History, tourist information, and nearby accommodation
HERITAGE HIGHLIGHTS: William Morris Pre-Raphaelite art and furnishings
Morris asked Philip Webb, himself a leading figure in the Arts and Crafts Movement, to build a new house in Bexleyheath beginning in 1859, and he and Jane moved in the following year. He only lived at Red House for 5 years, but in that time he made the house a reflection of his philosophy in architecture and art, and a meeting place for the leading artistic figures of the day, including Dante Gabriel Rosetti, Edward Burne-Jones, and Ford Madox Brown.
Morris wanted Red House to be a 'Palace of Art', where he and his circle of artist friends could decorate the walls with scenes of medieval myth and legend.
Morris's friends did far more than just enjoy his hospitality and paint the walls; they added their own touches to the house, painting ceilings and furniture, and adding artistic touches based on an idealised version of medieval style.
Morris found it difficult to find furnishings for Red House so he decided to create them himself. To do this he founded 'the Firm', which became Morris and Company, to create wallpaper, stained glass, furniture, and textiles to his own designs. Morris and Company is still active today, producing goods modelled on Morris's original designs.
After Morris sold Red House in 1865 it passed through generations of private owners, and gradually the Pre-Raphaelite decoration became lost under layers of wallpaper, paint, and wooden panels. One of the lost pieces of decor was a wall painting in the bedroom.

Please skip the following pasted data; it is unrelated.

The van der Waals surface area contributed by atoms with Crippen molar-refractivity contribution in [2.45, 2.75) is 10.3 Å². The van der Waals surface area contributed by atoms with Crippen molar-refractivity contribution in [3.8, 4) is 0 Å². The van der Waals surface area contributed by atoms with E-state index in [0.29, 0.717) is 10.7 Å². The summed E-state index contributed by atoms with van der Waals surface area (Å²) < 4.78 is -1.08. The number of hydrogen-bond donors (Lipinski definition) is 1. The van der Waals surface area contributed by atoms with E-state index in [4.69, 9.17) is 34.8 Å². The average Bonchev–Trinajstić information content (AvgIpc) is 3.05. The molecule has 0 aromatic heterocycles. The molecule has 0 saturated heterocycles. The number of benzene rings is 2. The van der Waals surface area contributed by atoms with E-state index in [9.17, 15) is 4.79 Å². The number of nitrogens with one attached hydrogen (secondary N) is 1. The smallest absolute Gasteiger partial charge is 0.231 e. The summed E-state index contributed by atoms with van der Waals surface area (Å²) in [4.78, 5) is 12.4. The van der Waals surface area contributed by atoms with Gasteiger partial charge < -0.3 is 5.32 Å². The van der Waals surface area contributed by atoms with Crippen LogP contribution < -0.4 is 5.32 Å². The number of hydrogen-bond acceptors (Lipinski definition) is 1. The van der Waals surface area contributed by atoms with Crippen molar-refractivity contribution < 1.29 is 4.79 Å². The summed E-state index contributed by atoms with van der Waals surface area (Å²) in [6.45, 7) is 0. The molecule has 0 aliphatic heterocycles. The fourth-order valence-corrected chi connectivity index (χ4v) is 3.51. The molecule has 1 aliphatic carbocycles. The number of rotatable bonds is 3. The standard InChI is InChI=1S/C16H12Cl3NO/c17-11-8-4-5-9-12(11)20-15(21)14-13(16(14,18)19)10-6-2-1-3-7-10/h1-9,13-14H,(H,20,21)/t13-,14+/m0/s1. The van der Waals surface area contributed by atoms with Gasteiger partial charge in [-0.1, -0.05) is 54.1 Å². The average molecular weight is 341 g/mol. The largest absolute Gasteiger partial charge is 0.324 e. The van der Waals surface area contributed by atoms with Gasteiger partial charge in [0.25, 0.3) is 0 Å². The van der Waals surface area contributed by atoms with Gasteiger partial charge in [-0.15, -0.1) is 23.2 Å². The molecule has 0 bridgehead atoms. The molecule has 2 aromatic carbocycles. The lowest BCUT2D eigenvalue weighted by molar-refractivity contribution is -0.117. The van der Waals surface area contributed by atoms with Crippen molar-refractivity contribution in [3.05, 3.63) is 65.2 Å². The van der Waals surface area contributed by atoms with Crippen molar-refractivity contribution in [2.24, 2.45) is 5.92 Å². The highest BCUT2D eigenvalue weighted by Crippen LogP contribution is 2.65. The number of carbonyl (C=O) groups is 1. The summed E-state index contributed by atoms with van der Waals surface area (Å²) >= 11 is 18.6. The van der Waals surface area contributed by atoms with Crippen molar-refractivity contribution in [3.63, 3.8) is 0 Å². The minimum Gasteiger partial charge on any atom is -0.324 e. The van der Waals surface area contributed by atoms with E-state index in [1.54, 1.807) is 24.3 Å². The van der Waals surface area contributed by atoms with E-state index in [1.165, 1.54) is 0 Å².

A Secret Revealed
Red House became a hot news item in 2013 when a previously unknown wall Pre-Raphaelite wall painting was discovered in the bedroom. Conservation work has begun to reveal a painting probably executed by Morris and his artist friends, measuring 6ft by 8ft and covering an entire wall. The painting shows Biblical figures including Adam and Eve with the serpent, Noah, and Jacob and Rachel. Beneath the images is a line of text from Genesis. It seems likely that each figure was painted by a different artist, though the theme was almost certainly by Morris himself.
Red House can be visited via guided tour in the morning (pre-booking advised) or by free-flow entry in the afternoon (no booking necessary).
About Red House
Address: Red House Lane, Bexleyheath, London, Greater London, England, DA6 8JF
Attraction Type: Historic House
Location: off A221
Website: Red House
Phone: 020 8304 9878
National Trust - see also: National Trust memberships (official website link)
OS: TQ481 751
Photo Credit: David Kemp, licensed for reuse under the Creative Commons Licence
Nearest station: King George V - 4.3 miles (straight line) - Zone: 3
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NEARBY HISTORIC ATTRACTIONS
Heritage Rated from 1- 5 (low-exceptional) on historic interest
Danson House - 0.3 miles (Historic House)
Hall Place and Gardens - 1.4 miles (Historic House)
Lesnes Abbey - 2.4 miles (Abbey)
Eltham Palace - 3.5 miles (Historic Building)
Kensington Palace - 4.3 miles (Historic House)
Chislehurst Caves - 4.6 miles (Family Attraction)
Thames Barrier - 4.7 miles (Historic Building)
Rainham Hall - 5 miles (Historic Building)
Nearest Accommodation to Red House:
Nearest Self Catering Cottages
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